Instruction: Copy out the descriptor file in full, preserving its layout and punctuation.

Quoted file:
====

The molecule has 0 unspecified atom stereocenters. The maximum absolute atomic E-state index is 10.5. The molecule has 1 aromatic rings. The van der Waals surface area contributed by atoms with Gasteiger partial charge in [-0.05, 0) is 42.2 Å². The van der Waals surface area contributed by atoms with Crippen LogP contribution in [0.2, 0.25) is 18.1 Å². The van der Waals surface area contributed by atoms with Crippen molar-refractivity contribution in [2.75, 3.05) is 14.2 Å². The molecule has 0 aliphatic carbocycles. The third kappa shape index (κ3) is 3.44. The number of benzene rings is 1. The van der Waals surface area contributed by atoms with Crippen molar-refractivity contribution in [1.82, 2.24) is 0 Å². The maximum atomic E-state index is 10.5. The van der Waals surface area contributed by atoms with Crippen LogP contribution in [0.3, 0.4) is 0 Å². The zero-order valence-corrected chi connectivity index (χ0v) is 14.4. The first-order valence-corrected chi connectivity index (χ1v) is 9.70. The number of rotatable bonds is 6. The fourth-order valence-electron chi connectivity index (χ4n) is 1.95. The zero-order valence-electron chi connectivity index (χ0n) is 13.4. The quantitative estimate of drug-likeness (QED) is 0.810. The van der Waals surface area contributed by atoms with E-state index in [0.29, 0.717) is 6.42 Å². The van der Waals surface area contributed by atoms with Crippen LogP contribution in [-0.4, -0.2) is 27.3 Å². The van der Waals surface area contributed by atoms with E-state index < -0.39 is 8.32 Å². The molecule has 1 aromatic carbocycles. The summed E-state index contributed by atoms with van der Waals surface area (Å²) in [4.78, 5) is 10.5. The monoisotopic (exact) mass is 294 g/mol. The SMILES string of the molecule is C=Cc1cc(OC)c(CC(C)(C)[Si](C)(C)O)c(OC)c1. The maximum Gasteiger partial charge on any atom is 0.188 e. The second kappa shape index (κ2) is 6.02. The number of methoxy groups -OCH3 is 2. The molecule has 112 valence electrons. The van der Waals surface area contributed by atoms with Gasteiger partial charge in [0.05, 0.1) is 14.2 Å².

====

The molecule has 0 unspecified atom stereocenters. The maximum absolute atomic E-state index is 10.5. The molecule has 1 aromatic rings. The van der Waals surface area contributed by atoms with Gasteiger partial charge in [-0.05, 0) is 42.2 Å². The van der Waals surface area contributed by atoms with Crippen LogP contribution in [0.2, 0.25) is 18.1 Å². The van der Waals surface area contributed by atoms with Crippen molar-refractivity contribution in [2.75, 3.05) is 14.2 Å². The molecule has 0 aliphatic carbocycles. The third kappa shape index (κ3) is 3.44. The number of benzene rings is 1. The van der Waals surface area contributed by atoms with Crippen molar-refractivity contribution in [1.82, 2.24) is 0 Å². The maximum atomic E-state index is 10.5. The van der Waals surface area contributed by atoms with Crippen LogP contribution in [0.3, 0.4) is 0 Å². The zero-order valence-corrected chi connectivity index (χ0v) is 14.4. The first-order valence-corrected chi connectivity index (χ1v) is 9.70. The number of rotatable bonds is 6. The fourth-order valence-electron chi connectivity index (χ4n) is 1.95. The zero-order valence-electron chi connectivity index (χ0n) is 13.4. The quantitative estimate of drug-likeness (QED) is 0.810. The van der Waals surface area contributed by atoms with E-state index in [0.29, 0.717) is 6.42 Å². The van der Waals surface area contributed by atoms with Crippen LogP contribution in [-0.4, -0.2) is 27.3 Å². The van der Waals surface area contributed by atoms with E-state index < -0.39 is 8.32 Å². The molecule has 1 aromatic carbocycles. The summed E-state index contributed by atoms with van der Waals surface area (Å²) in [4.78, 5) is 10.5. The monoisotopic (exact) mass is 294 g/mol. The SMILES string of the molecule is C=Cc1cc(OC)c(CC(C)(C)[Si](C)(C)O)c(OC)c1. The maximum Gasteiger partial charge on any atom is 0.188 e. The second kappa shape index (κ2) is 6.02. The number of methoxy groups -OCH3 is 2. The molecule has 112 valence electrons. The van der Waals surface area contributed by atoms with Gasteiger partial charge in [0.05, 0.1) is 14.2 Å².